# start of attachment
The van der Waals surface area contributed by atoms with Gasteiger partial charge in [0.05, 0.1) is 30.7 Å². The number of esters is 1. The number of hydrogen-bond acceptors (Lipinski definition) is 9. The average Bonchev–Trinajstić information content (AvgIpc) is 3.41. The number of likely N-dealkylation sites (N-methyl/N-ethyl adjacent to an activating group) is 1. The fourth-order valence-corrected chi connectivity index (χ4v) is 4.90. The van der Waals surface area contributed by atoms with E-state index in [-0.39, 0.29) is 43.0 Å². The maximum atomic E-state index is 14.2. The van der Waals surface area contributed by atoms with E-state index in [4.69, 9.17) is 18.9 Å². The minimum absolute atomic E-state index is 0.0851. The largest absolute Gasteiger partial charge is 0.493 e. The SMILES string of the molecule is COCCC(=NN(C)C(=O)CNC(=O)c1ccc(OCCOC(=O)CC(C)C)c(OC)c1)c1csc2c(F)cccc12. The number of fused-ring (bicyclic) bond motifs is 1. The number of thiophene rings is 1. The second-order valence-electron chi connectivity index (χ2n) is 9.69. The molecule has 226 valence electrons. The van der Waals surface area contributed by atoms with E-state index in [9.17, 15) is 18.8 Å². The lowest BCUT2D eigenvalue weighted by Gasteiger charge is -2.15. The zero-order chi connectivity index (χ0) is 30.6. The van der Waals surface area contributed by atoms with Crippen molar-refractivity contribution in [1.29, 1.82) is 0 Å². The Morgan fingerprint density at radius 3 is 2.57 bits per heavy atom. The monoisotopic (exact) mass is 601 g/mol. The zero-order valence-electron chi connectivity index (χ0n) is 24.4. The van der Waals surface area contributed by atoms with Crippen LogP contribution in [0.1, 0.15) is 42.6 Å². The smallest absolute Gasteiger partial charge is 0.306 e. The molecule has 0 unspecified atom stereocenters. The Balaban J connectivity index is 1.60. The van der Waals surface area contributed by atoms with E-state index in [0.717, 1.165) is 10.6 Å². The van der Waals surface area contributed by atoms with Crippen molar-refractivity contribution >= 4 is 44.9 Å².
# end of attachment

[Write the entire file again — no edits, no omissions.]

The van der Waals surface area contributed by atoms with Gasteiger partial charge in [0.05, 0.1) is 30.7 Å². The number of esters is 1. The number of hydrogen-bond acceptors (Lipinski definition) is 9. The average Bonchev–Trinajstić information content (AvgIpc) is 3.41. The number of likely N-dealkylation sites (N-methyl/N-ethyl adjacent to an activating group) is 1. The fourth-order valence-corrected chi connectivity index (χ4v) is 4.90. The van der Waals surface area contributed by atoms with E-state index in [-0.39, 0.29) is 43.0 Å². The maximum atomic E-state index is 14.2. The van der Waals surface area contributed by atoms with E-state index in [4.69, 9.17) is 18.9 Å². The minimum absolute atomic E-state index is 0.0851. The largest absolute Gasteiger partial charge is 0.493 e. The SMILES string of the molecule is COCCC(=NN(C)C(=O)CNC(=O)c1ccc(OCCOC(=O)CC(C)C)c(OC)c1)c1csc2c(F)cccc12. The number of fused-ring (bicyclic) bond motifs is 1. The number of thiophene rings is 1. The second-order valence-electron chi connectivity index (χ2n) is 9.69. The molecule has 226 valence electrons. The van der Waals surface area contributed by atoms with E-state index in [9.17, 15) is 18.8 Å². The lowest BCUT2D eigenvalue weighted by Gasteiger charge is -2.15. The zero-order chi connectivity index (χ0) is 30.6. The van der Waals surface area contributed by atoms with Crippen molar-refractivity contribution in [1.29, 1.82) is 0 Å². The Morgan fingerprint density at radius 3 is 2.57 bits per heavy atom. The monoisotopic (exact) mass is 601 g/mol. The zero-order valence-electron chi connectivity index (χ0n) is 24.4. The van der Waals surface area contributed by atoms with Crippen LogP contribution in [0.1, 0.15) is 42.6 Å². The smallest absolute Gasteiger partial charge is 0.306 e. The molecule has 0 unspecified atom stereocenters. The Balaban J connectivity index is 1.60. The van der Waals surface area contributed by atoms with E-state index in [0.717, 1.165) is 10.6 Å². The van der Waals surface area contributed by atoms with Crippen molar-refractivity contribution >= 4 is 44.9 Å².